The associations between the expression of specific miRNAs and the survival of patients with ovarian cancer were investigated by Kaplan-Meier curve (with a log-rank test) that was generated using the UCSC Xena browser (http://xena.ucsc.edu/). The sequencing data from 595 publically available samples from patients with ovarian cancer and clinical record from The Cancer Genome Atlas ovarian cancer database (https://cancergenome.nih.gov/) were analyzed. Graphpad Prism software (version 7.0; GraphPad Software, Inc., La Jolla, CA, USA) was employed for statistical analysis unless otherwise indicated. Student's t-test was used for significance test, and P<0.05 was considered statistically significant.
Differentially expressed peritoneal exosomal miRNAs between participants without cancer and patients with epithelial ovarian cancer
To characterize the differences in peritoneal exosomal miRNA expression patterns between NC participants and patients with EOC, exosomes were isolated from 10 samples of ascites from patients with ovarian cancer and 10 peritoneal lavage samples from participants without cancer. The clinical information of these patients is shown in Table II. Following total exosome precipitation as verified by western blotting and transmission electron microscopy (Fig. 1), small RNAs from two groups of exosome samples were extracted, and differentially expressed miRNA between NC and EOC sample were detected by next-generation sequencing. Subsequently, bioinformatic analysis was performed. As described in the materials and method section, annotated miRNAs with TPMEOC two-fold higher compared with TPMNC with log2 (FC)>1 were considered upregulated in EOC samples compared to NC samples. Similarly, miRNAs with log2 (FC)<-1 were determined to be downregulated. Among the 748 annotated miRNAs, 249 miRNAs were upregulated and 317 were downregulated in EOC samples compared with NC samples (Fig. 2A and B). These differentially expressed miRNAs were clustered according to changes in expression level in a heat map (Fig. 2C) to further illustrate that there are different patterns of miRNA expression between NC and EOC samples. These data indicated that miRNAs in peritoneal exosomes were differentially expressed between NC participants and patients with EOC.
Verification of exosome precipitation. (A) Representative result of western blotting of precipitated exosomes and supernatant following precipitation for CD63. (B) Representative result of transmission electron microscopy of exosomes precipitated from samples of ascites from patients with epithelial ovarian cancer. NC, samples from participants without cancer; EOC, samples from patients with epithelial ovarian cancer.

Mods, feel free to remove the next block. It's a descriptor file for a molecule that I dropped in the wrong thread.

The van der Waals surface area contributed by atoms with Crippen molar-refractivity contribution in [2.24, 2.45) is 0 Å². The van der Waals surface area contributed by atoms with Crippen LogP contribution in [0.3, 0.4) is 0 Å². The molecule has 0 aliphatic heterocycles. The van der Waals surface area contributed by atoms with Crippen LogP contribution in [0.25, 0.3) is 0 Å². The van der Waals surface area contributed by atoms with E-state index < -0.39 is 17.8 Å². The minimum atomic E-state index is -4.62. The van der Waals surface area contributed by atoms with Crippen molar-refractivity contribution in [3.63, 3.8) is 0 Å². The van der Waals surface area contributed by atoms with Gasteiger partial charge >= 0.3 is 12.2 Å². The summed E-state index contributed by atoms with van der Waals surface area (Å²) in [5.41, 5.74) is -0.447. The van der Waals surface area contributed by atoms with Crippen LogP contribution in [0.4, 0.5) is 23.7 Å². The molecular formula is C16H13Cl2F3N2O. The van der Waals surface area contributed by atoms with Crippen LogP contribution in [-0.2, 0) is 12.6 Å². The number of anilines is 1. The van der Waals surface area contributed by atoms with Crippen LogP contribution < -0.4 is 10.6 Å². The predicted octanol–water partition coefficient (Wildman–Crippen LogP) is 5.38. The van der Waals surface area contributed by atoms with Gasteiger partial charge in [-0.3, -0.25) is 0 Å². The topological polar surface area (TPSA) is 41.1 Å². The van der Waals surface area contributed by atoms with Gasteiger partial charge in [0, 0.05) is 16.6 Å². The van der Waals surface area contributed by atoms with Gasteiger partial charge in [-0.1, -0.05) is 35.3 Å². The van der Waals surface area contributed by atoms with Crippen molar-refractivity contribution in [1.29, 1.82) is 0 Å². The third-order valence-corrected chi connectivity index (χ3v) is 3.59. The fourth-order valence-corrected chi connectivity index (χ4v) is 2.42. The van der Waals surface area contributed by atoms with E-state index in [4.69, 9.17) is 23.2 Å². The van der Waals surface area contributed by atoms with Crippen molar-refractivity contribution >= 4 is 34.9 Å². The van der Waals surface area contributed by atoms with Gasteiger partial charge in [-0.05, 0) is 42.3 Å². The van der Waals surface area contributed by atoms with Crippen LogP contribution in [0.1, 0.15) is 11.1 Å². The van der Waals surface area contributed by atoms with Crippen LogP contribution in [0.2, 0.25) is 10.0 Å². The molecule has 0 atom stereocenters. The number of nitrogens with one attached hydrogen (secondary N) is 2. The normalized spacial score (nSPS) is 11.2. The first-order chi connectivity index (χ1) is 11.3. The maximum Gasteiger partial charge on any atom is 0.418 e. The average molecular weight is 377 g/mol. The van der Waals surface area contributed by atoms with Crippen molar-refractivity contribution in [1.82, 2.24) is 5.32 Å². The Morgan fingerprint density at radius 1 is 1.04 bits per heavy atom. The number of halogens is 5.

Comparison of microRNA expression between exosomes obtained from samples of ascites from patients with epithelial ovarian cancer and peritoneal lavage samples from participants without cancer. (A) Differentially expressed microRNAs as revealed by a scatter plot. Each dot represents an individual microRNA detected by high-throughput sequencing. Horizontal and vertical coordinates of each dot represent its log10 (TPM) in two sequencing results. (B) Pie chart summarizing the differential expression of all detected microRNAs. (C) Heat map summarizing the differential expression of all detected microRNAs. EOC, exosome sample from epithelial ovarian cancer patient. Red, upregulated microRNAs; green, downregulated microRNAs. EOC, samples from patients with epithelial ovarian cancer; TPM, transcripts per million.
Clinical data of patients with epithelial ovarian cancer (n=10) and subjects without epithelial ovarian cancer (n=10).
GO enrichment and KEGG pathway enrichment analysis of the target genes of differentially expressed miRNAs
miRNAs regulate the expression level of their specific target genes mostly by decreasing the efficiency of protein translation, therefore affecting different biological processes in cells. Considering that peritoneal exosomes are secretory extracellular vesicles from cells within the abdominal cavity and that exosomal contents may affect the biological processes in recipient cells when fused with exosome, changes in the expression of peritoneal exosomal miRNAs may therefore reflect or cause physiopathological changes in peritoneal cells and the associated microenvironment.